Content marketing has earned the respect and trust of ad executives and big brands over the past five years. While the practice was initially met with skepticism over its ability to generate noticeable ROI, the tides have turned, and almost every major corporation creates custom content for the web.
According to an April 2013 survey from MailOnline, 70 percent of brands and 77 percent of agencies engage in content marketing to promote their products and services. Companies also obtain branded content from a variety of resources to add diversity to their campaigns and strategies. Thirty-seven percent of surveyed respondents acquire original media from third-party content creators, which highlights the proliferation of content agencies over the same time period.
In the same way that traditional ad agencies flourished and grew into respectable enterprises in the 1950s, content marketing firms have matured as of late.
In the same way that traditional ad agencies flourished and grew into respectable enterprises in the 1950s, content marketing firms have matured as of late. In part, these agencies have become increasingly important as brands look to spread their stories and messages all across the web. Nearly 70 percent of companies distribute their content in digital media other than email and their own websites. To establish credibility on various channels, internal marketing teams need help from external experts, and content agencies are the go-to choice.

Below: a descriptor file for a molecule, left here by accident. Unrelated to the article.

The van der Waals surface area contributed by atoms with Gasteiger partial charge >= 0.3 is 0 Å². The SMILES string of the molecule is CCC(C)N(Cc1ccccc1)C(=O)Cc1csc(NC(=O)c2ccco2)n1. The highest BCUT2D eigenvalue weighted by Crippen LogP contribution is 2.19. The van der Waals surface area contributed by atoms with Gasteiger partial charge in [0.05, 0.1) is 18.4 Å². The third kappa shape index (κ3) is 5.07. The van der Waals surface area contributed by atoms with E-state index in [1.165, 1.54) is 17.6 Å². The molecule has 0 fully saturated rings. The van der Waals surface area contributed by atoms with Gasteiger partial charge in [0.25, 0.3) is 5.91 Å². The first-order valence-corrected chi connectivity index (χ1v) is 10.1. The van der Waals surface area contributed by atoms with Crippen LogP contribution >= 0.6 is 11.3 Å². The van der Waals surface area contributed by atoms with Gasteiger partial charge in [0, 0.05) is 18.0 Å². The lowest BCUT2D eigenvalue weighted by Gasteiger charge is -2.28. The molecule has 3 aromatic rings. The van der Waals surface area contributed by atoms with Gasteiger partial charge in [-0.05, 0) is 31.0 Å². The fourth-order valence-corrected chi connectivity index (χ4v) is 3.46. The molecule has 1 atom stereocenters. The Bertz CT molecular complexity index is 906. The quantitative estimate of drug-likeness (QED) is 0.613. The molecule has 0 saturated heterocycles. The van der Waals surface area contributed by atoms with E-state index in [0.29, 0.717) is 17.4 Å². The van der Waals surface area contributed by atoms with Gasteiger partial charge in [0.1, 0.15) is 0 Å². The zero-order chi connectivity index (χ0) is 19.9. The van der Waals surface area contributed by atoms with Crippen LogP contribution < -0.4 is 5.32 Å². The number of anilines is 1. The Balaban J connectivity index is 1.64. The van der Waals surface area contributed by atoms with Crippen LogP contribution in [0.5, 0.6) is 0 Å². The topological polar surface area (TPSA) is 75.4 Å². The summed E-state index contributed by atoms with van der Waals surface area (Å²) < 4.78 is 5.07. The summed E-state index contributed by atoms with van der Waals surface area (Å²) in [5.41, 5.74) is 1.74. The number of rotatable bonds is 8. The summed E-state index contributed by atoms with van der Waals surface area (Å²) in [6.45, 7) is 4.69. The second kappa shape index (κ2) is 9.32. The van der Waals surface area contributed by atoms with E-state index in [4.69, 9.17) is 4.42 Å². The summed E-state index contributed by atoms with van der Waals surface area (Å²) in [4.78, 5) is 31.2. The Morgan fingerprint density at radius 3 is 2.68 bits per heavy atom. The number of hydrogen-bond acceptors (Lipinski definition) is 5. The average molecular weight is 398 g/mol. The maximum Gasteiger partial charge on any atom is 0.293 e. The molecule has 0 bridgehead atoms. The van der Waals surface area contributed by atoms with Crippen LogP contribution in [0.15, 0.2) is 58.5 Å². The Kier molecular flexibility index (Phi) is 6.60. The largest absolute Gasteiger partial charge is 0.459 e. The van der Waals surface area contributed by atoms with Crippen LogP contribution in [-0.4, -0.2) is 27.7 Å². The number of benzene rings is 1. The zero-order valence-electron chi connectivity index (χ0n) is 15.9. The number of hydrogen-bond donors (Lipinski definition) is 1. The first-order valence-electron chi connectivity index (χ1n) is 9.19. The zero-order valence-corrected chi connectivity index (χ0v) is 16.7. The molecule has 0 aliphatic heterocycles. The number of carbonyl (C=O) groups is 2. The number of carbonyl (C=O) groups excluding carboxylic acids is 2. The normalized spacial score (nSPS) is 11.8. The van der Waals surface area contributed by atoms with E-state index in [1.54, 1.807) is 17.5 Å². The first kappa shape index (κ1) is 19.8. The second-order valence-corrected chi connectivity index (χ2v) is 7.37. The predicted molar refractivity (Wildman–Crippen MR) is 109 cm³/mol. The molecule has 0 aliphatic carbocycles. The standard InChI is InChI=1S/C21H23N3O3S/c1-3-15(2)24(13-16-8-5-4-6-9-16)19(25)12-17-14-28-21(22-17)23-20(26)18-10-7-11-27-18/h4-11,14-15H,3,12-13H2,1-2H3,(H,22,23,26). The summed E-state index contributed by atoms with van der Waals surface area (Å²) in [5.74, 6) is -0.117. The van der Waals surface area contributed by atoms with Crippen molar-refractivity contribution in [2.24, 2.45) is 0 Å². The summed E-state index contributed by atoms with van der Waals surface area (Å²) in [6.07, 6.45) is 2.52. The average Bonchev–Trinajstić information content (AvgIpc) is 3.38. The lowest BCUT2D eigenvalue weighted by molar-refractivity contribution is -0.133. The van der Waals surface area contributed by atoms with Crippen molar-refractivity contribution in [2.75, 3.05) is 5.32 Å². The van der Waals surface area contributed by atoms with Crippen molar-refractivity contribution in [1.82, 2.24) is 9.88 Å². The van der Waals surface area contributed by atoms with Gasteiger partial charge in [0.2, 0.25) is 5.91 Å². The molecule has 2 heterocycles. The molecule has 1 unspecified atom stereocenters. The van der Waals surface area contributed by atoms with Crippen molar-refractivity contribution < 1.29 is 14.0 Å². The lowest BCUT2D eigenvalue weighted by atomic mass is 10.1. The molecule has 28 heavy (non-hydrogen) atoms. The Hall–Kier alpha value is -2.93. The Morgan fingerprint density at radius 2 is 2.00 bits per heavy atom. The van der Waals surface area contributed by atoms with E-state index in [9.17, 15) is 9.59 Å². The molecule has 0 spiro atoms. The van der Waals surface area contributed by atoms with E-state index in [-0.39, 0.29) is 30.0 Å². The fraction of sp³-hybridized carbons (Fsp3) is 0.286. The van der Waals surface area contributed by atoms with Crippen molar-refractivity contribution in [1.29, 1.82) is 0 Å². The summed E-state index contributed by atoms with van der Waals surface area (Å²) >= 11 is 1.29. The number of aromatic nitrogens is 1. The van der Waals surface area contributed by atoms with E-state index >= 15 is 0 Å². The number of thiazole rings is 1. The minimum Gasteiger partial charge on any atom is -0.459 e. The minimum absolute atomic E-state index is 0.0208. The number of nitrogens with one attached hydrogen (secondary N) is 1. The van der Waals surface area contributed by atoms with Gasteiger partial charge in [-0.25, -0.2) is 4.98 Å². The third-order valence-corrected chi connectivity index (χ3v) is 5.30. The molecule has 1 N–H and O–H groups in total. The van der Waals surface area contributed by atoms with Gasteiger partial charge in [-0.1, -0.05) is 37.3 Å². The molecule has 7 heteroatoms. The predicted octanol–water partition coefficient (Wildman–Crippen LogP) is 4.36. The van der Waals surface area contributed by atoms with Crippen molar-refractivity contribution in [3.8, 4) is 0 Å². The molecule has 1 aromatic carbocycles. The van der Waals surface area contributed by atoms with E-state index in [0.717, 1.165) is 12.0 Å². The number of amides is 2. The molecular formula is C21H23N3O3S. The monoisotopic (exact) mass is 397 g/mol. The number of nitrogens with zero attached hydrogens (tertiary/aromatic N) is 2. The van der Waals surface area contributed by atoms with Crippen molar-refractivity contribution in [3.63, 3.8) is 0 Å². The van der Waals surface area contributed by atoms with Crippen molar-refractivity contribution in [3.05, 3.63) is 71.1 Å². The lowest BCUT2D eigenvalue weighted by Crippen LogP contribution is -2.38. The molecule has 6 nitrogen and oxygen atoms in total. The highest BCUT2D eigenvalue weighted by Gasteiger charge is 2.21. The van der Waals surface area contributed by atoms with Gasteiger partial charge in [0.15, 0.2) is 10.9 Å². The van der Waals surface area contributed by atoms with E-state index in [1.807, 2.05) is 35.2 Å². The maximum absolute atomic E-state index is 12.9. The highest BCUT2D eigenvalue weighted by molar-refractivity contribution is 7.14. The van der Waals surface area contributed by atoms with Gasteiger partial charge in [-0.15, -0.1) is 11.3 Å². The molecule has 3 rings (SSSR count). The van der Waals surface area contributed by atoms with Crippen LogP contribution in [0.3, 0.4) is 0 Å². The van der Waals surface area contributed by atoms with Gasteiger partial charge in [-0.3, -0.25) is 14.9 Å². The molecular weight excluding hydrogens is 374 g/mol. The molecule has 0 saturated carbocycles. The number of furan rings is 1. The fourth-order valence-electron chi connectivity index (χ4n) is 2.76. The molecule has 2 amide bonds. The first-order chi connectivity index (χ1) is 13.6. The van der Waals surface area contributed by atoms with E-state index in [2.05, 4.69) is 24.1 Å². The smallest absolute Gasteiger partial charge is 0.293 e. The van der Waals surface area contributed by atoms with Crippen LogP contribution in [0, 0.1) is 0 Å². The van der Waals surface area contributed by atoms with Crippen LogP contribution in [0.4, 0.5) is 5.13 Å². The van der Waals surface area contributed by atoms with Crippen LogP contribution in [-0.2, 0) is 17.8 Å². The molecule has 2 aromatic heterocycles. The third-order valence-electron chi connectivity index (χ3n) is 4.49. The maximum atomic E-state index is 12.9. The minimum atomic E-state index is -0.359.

Brafton reported that global brands attribute marketing success to more than 12 channels, such as email, SEO and social media content. With video and mobile also expected to become powerful lead-generation vehicles, companies that have little knowledge of internet marketing best practices must catch up – and fast. Being able to credit a specific article for a transaction allows a marketing team to recreate past successes, so each new blog post or piece of marketing collateral is optimized for maximum effect.